Herbal products: a survey of students’ perception and knowledge about their medicinal use

Kavita Sekhri, Sangeeta Bhanwra, Ruchika Nandha


Background: As herbal therapies are increasingly being used around the world because they are perceived to be free of side effects, it is important that prescribers should be made aware of their possible harm or herb-drug interactions. In this context present study was undertaken among dental students to assess their knowledge and attitude towards the use of herbal products as medicines.

Methods: A detailed questionnaire having both open and close-ended questions to assess students’ perception, awareness and usage of herbal medication was given to 90 second year students in a teaching dental hospital. Data was expressed as counts and percentages.

Results: A total response rate of 93.3% was observed. 60.77% of respondents had used herbal medication for various ailments. Highest frequency of the use was recorded for ginger (37.5%) followed by neem (16.66%), turmeric (15%) and tulsi (13.33%). Elders at home (86%) was cited the most common source of herbal product information. Students were familiar with the use of clove, aloe vera, turmeric and neem but St. John's wort and Gingko biloba are ones that were generally not known to them. 67.64% indicated unawareness about safety concerns and herb-drug interactions. Most (68.65%) agreed that they did not tell their physician about taking herbal products. 58.73% preferred herbal products over allopathic medicine.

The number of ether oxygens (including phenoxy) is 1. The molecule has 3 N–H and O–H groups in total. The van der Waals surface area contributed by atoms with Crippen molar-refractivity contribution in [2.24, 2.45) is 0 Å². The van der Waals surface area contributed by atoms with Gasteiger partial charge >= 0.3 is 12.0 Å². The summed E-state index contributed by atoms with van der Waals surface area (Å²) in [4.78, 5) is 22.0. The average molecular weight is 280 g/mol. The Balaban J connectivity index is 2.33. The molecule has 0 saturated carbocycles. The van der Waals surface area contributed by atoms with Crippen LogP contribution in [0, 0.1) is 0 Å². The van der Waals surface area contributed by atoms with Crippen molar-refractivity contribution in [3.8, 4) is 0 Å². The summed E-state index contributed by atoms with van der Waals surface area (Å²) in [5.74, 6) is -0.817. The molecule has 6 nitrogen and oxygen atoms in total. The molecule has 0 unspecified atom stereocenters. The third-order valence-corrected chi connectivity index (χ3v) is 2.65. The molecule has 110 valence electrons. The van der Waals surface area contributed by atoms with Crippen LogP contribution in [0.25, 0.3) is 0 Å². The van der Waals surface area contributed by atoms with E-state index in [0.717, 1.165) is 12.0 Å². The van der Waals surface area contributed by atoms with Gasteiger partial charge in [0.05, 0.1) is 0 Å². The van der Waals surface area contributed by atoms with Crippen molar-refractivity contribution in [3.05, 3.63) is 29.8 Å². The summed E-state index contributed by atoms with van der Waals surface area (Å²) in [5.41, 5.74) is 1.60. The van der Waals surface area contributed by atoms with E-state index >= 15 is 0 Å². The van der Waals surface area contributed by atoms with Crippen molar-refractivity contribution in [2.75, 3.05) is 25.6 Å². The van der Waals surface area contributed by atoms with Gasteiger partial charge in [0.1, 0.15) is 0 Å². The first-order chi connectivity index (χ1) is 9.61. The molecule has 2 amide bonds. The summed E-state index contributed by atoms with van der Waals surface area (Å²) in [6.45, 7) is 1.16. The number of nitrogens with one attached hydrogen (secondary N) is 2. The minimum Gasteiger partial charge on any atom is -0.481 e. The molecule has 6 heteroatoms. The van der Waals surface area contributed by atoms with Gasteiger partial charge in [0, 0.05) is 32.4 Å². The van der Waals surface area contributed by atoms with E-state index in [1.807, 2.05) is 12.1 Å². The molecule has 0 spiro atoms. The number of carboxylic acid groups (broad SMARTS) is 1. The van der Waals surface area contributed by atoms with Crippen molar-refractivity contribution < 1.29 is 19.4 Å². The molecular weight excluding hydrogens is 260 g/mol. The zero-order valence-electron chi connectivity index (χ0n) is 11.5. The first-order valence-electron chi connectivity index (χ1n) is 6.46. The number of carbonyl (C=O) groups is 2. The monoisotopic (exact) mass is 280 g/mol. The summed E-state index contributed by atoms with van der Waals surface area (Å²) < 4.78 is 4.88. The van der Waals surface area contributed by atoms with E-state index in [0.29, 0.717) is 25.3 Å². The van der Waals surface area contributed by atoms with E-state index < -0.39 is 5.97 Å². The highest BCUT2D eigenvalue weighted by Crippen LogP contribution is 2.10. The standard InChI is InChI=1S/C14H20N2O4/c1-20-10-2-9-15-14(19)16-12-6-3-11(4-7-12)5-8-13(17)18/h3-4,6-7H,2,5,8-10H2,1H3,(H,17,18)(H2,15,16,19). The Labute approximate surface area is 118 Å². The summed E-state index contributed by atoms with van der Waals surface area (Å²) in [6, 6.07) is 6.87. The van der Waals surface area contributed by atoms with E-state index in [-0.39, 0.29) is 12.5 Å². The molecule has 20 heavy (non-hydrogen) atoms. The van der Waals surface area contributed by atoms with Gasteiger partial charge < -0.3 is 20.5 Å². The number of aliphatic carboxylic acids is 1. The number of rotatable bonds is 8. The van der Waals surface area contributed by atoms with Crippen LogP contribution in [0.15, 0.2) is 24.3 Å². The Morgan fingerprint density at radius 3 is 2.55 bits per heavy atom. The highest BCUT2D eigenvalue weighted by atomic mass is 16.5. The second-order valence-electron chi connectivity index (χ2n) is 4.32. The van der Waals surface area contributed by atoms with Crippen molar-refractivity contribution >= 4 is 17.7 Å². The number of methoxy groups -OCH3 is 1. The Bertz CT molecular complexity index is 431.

Conclusions: There is a need to impart knowledge to the students about the usage of herbal products as these are frequently used to treat various health problems. Students should be sensitized about their safety concerns and potential drug interactions.


Herbal products, Knowledge, Herb-drug interaction

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